As the bus pulled into Medellin, I had knots in my stomach. Not because of the 14 hour journey with no food, but because this was a place well known for drug crime and bandits. It was dark, raining and I was convinced the taxi driver would kidnap up. My preconceptions were unfounded of course, but how was I to know any better with the media coverage and rumours we are exposed to? Since returning from our travels I never fail to notice how often I’m asked about what it was like travelling somewhere so dangerous. I understand why I’m asked, it was the reason for my fear as well, but when you return you realise it was no more dangerous than London or Paris, and I can’t convey this enough. I would go as far to say its less dangerous than both of these. Of course in Pablo Escobar’s days the country was a complete no go, but times have changed. He caused the country to be feared for so long, no foreigner got to enjoy the rich treasures of Colombia and no Colombian benefitted from the tourism trade. The people of this country are happy to see people visiting, fiercely proud of their country and desperate to show us how wonderful it is. A free walking tour of Medellin was just what I needed to put my fears into perspective, to show me the fascinating light installations that have been built to transform the most dangerous plazas, the gorgeous buildings and delicious street food, and most importantly to understand this country’s rich history.
The next day we attended a Couchsurfing event in the Botanical Gardens where we met some lovely Colombians who wanted to practise their English. They invited us out dancing for the evening, but none of us could afford the high cover charges. We ended up in the park drinking bottles of wine learning how to salsa. We made new friends that we laughed and danced with into the early hours of the morning, in a dodgy looking barely lit park we never would have crossed by ourselves. We felt welcomed and safe. In London, this sort of thing doesn’t happen. It’s notoriously hard for foreigners to make local friends, It’s a different world.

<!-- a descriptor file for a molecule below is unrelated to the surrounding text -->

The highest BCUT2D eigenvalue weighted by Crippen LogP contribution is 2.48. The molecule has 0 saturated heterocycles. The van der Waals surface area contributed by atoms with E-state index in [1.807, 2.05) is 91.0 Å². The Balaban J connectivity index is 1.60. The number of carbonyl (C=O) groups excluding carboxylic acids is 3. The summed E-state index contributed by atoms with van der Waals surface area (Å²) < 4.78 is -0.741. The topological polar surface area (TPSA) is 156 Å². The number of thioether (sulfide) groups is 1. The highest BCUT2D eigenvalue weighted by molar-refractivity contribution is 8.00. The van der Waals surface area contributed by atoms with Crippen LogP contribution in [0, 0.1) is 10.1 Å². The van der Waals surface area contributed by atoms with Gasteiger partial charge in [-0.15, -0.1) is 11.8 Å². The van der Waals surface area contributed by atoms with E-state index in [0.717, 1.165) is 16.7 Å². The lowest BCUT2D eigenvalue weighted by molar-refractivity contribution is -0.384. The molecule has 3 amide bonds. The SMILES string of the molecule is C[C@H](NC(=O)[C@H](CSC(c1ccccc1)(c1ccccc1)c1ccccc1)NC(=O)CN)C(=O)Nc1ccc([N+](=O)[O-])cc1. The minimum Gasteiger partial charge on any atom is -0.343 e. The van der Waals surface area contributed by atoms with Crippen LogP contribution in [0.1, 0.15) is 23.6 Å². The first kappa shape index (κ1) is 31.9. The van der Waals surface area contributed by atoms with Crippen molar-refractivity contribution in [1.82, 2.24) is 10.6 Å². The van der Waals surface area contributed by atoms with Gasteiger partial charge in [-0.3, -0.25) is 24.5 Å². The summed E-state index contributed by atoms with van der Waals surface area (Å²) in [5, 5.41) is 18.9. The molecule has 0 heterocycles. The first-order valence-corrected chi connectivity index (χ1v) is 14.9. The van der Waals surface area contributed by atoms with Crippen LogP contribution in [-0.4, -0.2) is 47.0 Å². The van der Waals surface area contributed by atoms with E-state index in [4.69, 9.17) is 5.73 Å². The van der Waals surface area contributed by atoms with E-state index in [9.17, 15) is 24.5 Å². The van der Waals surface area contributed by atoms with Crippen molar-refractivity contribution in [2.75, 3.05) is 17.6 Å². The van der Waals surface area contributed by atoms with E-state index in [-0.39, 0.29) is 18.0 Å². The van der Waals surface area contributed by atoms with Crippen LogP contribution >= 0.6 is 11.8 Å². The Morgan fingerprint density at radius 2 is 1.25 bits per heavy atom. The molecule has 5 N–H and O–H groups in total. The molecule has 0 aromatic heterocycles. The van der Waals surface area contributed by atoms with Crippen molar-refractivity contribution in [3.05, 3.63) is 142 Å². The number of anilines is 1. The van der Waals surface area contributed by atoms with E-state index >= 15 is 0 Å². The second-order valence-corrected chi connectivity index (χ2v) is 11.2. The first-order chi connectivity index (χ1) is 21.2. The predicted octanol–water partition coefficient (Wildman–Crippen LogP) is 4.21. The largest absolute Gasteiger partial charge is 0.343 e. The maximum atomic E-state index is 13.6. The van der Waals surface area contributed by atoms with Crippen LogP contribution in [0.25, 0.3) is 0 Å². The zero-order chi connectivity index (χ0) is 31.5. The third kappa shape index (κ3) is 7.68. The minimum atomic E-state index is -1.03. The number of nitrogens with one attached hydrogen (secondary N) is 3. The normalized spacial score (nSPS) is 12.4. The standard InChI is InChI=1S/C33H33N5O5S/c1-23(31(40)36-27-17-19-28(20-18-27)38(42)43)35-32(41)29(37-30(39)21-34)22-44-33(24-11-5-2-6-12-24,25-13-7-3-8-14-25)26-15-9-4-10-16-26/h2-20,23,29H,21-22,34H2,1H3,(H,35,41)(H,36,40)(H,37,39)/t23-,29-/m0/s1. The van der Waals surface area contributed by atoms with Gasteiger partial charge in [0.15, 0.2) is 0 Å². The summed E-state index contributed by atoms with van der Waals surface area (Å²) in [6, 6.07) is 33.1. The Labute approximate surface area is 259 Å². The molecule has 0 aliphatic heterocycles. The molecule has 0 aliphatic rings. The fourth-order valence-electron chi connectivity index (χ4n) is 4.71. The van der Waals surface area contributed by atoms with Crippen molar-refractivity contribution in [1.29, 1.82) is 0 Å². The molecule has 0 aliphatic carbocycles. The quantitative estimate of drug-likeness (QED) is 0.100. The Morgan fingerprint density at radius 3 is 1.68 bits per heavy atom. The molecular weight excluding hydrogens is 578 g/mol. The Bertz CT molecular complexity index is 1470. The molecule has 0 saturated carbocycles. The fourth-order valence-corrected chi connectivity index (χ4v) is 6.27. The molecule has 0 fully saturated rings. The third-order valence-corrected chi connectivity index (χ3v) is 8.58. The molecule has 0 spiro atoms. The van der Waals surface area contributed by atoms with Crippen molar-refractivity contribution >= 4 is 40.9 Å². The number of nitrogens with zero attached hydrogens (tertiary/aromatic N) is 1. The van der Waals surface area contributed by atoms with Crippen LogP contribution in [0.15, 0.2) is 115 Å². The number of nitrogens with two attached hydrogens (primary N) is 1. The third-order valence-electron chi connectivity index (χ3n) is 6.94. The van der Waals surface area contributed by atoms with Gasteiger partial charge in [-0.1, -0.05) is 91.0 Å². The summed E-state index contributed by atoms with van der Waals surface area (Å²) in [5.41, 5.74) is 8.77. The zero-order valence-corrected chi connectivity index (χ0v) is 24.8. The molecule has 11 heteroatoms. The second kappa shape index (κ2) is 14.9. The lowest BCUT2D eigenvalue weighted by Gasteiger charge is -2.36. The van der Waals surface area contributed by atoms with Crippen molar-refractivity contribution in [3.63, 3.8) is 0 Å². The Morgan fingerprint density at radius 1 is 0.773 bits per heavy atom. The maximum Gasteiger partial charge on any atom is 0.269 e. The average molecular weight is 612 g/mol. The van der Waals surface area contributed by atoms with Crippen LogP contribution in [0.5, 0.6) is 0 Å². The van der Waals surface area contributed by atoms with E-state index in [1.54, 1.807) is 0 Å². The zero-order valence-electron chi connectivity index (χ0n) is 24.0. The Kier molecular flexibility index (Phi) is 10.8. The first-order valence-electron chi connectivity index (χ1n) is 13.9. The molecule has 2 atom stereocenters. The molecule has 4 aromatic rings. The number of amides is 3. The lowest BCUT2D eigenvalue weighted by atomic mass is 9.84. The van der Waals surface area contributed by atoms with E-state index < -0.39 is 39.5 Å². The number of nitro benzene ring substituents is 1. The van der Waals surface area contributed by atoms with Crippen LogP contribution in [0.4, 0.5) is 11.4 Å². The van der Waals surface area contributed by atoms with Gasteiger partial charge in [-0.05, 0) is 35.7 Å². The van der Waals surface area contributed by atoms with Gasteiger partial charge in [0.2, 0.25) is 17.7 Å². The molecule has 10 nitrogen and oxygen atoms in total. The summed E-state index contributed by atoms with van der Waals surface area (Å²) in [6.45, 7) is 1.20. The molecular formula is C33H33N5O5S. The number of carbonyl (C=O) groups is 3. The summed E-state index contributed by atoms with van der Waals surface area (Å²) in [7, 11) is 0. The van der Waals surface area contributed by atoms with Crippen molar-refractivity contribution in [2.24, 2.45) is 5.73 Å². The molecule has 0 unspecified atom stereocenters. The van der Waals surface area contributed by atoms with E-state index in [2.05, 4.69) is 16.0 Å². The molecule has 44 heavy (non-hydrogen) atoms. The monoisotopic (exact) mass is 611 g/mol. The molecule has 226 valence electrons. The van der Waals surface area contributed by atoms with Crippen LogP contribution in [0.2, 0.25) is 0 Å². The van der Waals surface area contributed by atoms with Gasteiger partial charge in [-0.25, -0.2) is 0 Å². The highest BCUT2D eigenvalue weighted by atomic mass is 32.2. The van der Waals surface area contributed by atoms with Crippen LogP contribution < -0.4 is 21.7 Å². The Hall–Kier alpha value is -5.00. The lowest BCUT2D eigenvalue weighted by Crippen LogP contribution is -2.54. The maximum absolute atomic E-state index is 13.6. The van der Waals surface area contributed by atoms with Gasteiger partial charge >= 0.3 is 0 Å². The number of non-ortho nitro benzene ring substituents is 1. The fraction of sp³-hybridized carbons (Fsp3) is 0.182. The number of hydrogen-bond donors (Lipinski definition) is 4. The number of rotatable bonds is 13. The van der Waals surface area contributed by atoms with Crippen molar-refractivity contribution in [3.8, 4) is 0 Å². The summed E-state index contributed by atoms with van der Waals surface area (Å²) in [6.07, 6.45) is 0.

The next 3 weeks were full of moments like this. We would look at each other in disbelief that a way of life so naturally full of relaxed joy existed. When you’re stuck in the daily grind of work life balance, you have to make yourself relax, find opportunities to experience joy with friends and family on the weekends, take up hobbies, follow you passion, it’s natural. When we go on holiday we tend to assume that we need to do nothing, relax on the beach, sleep and recharge our batteries. But what recharges us is what invigorates us, and that is to experience something that ignites our passion and thirst for life, that keeps us active and finally leaves us in a state of relaxed joy. That is what we yearn for when we seek adventure, that is what you’ll find in Colombia.